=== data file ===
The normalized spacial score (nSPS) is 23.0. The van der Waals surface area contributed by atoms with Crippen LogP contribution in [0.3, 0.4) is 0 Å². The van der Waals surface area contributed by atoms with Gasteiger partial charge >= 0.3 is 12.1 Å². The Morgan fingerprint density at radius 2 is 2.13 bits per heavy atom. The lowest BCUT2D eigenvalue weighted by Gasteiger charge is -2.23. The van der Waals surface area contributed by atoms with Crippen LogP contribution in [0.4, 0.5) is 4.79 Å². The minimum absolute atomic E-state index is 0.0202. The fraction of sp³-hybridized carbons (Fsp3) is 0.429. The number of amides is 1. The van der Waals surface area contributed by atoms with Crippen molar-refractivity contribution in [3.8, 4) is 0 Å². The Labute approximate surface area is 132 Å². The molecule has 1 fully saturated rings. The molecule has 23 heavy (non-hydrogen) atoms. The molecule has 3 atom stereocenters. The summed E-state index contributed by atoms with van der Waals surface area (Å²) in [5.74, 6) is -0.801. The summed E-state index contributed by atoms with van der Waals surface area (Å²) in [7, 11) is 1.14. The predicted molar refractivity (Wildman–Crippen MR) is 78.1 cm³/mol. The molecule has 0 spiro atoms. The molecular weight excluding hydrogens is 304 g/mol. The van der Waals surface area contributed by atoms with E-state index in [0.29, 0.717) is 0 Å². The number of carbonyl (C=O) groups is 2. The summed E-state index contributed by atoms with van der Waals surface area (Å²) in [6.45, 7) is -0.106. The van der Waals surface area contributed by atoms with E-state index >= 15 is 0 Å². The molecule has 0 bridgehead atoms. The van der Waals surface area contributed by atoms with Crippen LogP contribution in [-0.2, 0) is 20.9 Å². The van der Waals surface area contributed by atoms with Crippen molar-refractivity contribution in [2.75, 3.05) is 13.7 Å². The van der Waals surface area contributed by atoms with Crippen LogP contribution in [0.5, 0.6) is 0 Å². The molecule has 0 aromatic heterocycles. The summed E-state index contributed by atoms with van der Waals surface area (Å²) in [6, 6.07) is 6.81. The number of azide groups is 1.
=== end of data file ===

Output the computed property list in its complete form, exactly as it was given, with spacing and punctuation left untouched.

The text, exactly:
The normalized spacial score (nSPS) is 23.0. The van der Waals surface area contributed by atoms with Crippen LogP contribution in [0.3, 0.4) is 0 Å². The van der Waals surface area contributed by atoms with Gasteiger partial charge >= 0.3 is 12.1 Å². The Morgan fingerprint density at radius 2 is 2.13 bits per heavy atom. The lowest BCUT2D eigenvalue weighted by Gasteiger charge is -2.23. The van der Waals surface area contributed by atoms with Crippen LogP contribution in [0.4, 0.5) is 4.79 Å². The minimum absolute atomic E-state index is 0.0202. The fraction of sp³-hybridized carbons (Fsp3) is 0.429. The number of amides is 1. The van der Waals surface area contributed by atoms with Crippen molar-refractivity contribution in [3.8, 4) is 0 Å². The Labute approximate surface area is 132 Å². The molecule has 1 fully saturated rings. The molecule has 23 heavy (non-hydrogen) atoms. The molecule has 3 atom stereocenters. The summed E-state index contributed by atoms with van der Waals surface area (Å²) in [5.74, 6) is -0.801. The summed E-state index contributed by atoms with van der Waals surface area (Å²) in [7, 11) is 1.14. The predicted molar refractivity (Wildman–Crippen MR) is 78.1 cm³/mol. The molecule has 0 spiro atoms. The molecular weight excluding hydrogens is 304 g/mol. The van der Waals surface area contributed by atoms with E-state index in [0.29, 0.717) is 0 Å². The number of carbonyl (C=O) groups is 2. The summed E-state index contributed by atoms with van der Waals surface area (Å²) in [6.45, 7) is -0.106. The van der Waals surface area contributed by atoms with E-state index >= 15 is 0 Å². The molecule has 0 bridgehead atoms. The van der Waals surface area contributed by atoms with Crippen LogP contribution in [-0.2, 0) is 20.9 Å². The van der Waals surface area contributed by atoms with Crippen molar-refractivity contribution in [2.75, 3.05) is 13.7 Å². The van der Waals surface area contributed by atoms with Crippen LogP contribution in [0.5, 0.6) is 0 Å². The molecule has 0 aromatic heterocycles. The summed E-state index contributed by atoms with van der Waals surface area (Å²) in [6, 6.07) is 6.81. The number of azide groups is 1.